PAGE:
Mr. Wall is right that Saskatchewan, Canada and the world need the capture and storage (CCS) technology being developed in his province, and that Saskatchewan residents deserve credit for punching above their weight in the search for solutions.

As the IEA acknowledges, to stay under 2 C we need CCS – but we need carbon pricing, too.

Richard Adamson, CMC Research Institutes, Calgary; Chris Bataille, Deep Decarbonization Pathways Canada, Vancouver

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Ethnic cleansing?

Re The Uphill Battle For Mosul (Oct. 18): Turkish President Recep Tayyip Erdogan not only claims Mosul as part of Turkey but after its liberation from Islamic State, he wants to leave the city to the Turkmen, Arab and Kurdish Sunnis only, ridding it of any remaining Shiites, Christians and Yazidis.

Isn’t this known as ethnic cleansing? Isn’t Turkey a member of NATO and a Canadian ally?

Brian Caines, Ottawa

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Shades of politics

I have long been an avid admirer of Brian Gable’s brilliant and mordant cartoons. He has the unfailing ability to capture a moment or a situation with rapier wit and oh-so-subtle accuracy. His attention to the smallest detail, reminiscent of the late, lamented Giles from British newspapers, requires the reader to dwell upon the scene in order to absorb the depth and incisiveness of the point that he is making.

I have to admit to having been taken in, again, by the depth of Mr. Gable’s tricky subterfuge on Tuesday (Fall Colours), when I gradually saw the uninspired and colourless group of contestants in the Conservative Party’s leadership race pale in comparison to the vivid autumnal colours around them. It was a wonderful moment and I burst out laughing.

Alison Kyba, Guelph, Ont.

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Re Poisoned Chalice (Oct. 17): Contrary to a letter writer’s opinion, there’s never been a better time to compete for the leadership of the Conservative Party.

Allparty leaders and voters are potentially on the cusp of positive change. If proportional representation is introduced, voters will have equal and effective representation. The time and talents of all MPs will be put to work; party leaders will no longer waste their time searching for wedge issues that might appeal to a few swing voters in a few swing ridings.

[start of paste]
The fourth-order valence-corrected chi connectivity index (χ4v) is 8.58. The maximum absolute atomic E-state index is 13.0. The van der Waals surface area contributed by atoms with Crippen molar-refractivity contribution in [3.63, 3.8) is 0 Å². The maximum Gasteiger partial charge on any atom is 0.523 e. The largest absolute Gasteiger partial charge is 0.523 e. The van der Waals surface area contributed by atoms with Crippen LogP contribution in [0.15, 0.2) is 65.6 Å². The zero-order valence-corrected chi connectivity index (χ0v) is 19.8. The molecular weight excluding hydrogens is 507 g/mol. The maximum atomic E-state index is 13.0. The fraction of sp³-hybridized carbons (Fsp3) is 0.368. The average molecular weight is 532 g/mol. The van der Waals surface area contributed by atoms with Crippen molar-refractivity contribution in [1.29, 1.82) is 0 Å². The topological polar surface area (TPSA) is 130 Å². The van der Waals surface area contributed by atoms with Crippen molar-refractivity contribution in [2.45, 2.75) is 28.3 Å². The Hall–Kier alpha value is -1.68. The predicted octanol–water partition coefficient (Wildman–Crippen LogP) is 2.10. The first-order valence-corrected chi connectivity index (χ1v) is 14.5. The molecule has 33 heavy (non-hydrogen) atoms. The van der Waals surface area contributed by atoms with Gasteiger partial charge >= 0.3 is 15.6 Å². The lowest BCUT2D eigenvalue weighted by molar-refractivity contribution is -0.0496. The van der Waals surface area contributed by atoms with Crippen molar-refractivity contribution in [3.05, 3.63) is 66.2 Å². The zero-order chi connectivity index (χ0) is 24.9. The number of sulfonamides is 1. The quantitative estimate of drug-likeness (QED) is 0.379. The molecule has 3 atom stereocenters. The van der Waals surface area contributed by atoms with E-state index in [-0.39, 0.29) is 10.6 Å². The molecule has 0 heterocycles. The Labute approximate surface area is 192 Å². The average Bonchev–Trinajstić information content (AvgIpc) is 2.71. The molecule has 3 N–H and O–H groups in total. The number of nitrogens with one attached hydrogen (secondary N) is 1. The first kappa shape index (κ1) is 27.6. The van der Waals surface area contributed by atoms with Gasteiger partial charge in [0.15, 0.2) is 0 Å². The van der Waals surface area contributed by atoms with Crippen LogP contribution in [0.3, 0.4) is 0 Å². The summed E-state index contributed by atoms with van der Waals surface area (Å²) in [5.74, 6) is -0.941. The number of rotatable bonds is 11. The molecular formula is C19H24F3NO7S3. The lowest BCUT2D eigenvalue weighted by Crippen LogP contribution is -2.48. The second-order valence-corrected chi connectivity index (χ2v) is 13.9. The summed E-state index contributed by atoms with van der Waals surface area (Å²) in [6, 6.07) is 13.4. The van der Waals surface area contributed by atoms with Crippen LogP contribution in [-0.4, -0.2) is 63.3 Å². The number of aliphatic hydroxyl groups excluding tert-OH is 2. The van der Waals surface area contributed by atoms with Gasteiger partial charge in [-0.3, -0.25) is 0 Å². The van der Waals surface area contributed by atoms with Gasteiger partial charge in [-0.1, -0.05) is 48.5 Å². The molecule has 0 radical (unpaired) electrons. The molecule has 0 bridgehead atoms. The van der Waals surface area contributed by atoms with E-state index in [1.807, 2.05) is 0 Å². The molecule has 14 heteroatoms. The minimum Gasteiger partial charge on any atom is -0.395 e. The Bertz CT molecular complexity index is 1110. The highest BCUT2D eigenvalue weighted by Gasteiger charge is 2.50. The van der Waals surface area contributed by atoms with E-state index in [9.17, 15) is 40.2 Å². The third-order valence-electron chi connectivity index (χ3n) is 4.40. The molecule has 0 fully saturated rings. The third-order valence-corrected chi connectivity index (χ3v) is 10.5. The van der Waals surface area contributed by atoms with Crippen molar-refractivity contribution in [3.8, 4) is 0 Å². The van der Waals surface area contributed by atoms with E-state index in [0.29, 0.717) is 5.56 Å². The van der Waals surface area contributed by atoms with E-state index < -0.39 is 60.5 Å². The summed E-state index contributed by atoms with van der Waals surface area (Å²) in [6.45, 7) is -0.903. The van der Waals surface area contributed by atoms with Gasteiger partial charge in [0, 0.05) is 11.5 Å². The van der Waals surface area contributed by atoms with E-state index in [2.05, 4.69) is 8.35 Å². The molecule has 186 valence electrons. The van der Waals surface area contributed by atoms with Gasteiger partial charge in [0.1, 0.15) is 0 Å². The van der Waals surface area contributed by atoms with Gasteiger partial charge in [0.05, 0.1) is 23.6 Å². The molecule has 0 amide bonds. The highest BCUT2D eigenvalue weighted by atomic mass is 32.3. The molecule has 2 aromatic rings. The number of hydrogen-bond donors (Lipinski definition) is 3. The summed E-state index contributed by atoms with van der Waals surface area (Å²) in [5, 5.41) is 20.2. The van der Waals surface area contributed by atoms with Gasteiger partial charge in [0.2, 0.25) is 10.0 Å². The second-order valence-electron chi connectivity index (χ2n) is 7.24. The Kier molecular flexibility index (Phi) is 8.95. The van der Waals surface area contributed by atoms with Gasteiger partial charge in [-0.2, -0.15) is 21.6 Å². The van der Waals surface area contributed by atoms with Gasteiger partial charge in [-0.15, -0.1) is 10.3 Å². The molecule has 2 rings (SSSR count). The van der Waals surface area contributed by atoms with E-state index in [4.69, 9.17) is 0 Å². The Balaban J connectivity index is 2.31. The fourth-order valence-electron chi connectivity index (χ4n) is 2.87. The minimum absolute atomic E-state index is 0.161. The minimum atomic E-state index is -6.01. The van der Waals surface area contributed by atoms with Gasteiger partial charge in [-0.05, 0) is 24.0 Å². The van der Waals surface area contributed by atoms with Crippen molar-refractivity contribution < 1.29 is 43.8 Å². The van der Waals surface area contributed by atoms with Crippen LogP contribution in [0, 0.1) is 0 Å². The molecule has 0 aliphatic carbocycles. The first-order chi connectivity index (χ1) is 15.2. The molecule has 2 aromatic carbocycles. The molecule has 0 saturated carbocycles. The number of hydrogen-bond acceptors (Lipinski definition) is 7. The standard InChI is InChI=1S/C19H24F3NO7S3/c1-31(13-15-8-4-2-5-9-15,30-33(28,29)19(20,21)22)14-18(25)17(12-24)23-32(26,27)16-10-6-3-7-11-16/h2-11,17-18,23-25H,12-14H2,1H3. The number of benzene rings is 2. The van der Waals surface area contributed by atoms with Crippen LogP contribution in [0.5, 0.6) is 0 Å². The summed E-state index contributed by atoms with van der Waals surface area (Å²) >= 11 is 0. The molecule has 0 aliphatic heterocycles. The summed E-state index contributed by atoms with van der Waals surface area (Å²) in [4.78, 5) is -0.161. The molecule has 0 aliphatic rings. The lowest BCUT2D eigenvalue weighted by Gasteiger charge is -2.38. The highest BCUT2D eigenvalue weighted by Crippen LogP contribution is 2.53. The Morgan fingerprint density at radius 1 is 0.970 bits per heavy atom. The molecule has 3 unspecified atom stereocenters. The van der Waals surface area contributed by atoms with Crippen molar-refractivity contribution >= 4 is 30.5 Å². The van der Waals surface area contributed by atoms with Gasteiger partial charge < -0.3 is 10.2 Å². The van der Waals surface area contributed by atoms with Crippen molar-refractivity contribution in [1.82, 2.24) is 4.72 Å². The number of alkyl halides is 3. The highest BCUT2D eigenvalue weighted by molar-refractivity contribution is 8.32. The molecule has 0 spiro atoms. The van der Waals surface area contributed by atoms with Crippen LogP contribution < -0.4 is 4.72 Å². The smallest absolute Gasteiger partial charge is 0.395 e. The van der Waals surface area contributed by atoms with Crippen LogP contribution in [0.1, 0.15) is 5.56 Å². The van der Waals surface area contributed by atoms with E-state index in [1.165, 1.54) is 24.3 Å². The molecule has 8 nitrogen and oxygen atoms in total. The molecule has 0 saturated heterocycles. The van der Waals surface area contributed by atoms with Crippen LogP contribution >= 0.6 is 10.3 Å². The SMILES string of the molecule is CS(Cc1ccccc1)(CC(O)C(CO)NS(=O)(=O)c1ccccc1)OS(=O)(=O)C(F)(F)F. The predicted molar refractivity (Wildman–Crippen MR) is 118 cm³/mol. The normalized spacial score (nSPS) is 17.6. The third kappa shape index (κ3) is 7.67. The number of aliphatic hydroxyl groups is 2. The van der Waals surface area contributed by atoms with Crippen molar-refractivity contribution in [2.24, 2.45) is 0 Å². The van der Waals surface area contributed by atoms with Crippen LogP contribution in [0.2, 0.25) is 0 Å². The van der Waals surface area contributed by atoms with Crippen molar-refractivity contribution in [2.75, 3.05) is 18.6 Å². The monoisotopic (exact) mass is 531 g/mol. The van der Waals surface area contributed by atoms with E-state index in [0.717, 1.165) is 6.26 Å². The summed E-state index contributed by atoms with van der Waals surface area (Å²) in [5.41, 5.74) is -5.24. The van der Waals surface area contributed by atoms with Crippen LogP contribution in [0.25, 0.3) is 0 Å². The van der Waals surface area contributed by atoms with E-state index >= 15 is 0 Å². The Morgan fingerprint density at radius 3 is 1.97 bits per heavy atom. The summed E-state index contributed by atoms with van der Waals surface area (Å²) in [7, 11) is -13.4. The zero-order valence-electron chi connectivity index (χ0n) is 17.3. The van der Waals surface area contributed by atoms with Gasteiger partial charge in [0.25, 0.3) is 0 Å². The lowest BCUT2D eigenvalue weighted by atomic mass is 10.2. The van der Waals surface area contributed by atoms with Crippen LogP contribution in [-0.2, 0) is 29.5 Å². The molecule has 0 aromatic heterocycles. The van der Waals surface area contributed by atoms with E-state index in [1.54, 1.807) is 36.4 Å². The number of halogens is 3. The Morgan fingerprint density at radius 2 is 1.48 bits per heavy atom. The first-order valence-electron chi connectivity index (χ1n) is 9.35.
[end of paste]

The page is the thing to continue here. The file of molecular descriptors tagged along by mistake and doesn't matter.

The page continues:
Policy lurch will become obsolete as a democratically elected majority of parliamentarians is required to enact every bill put forward.

Debra Rudan, Kingston

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Culture war

Re A Hard Rain’s A-Gonna Fall On The Nobel Committee (Oct. 15): It’s disingenuous to suggest the measure of Bob Dylan’s opus can be taken in Blowin’ In The Wind and Talkin’ New York. It’s as much as to say the reputation of John Keats rests upon lines such as: A bush of May flowers with the bees about them / Ah, sure no tasteful nook would be without them.

Keats quickly advanced his craft and the young Bob Dylan did the same. His protest and folk songs soon gave way to poetic outpourings that call to mind Keats’s own seemingly effortless magic of phrase. Consider Dylan’s: Though I know that evenin’s empire has returned into sand / Vanished from my hand / Left me blindly here to stand but still not sleeping ….

I applaud the Nobel committee for acknowledging the accomplishments of a truly great artist of modern times.

Paul Rowe, St. John’s

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Not exactly that fateful shot fired in Sarajevo, but the decision to award Bob Dylan a Nobel prize in literature may have ignited a war in its own right – a culture war.

Dylan freaks, hipster post-modernists, Albanian-Lit aficionados – we are all thinking and arguing ferociously about words.

Had anyone else won, what fun we’d be missing.

Farley Helfant, Toronto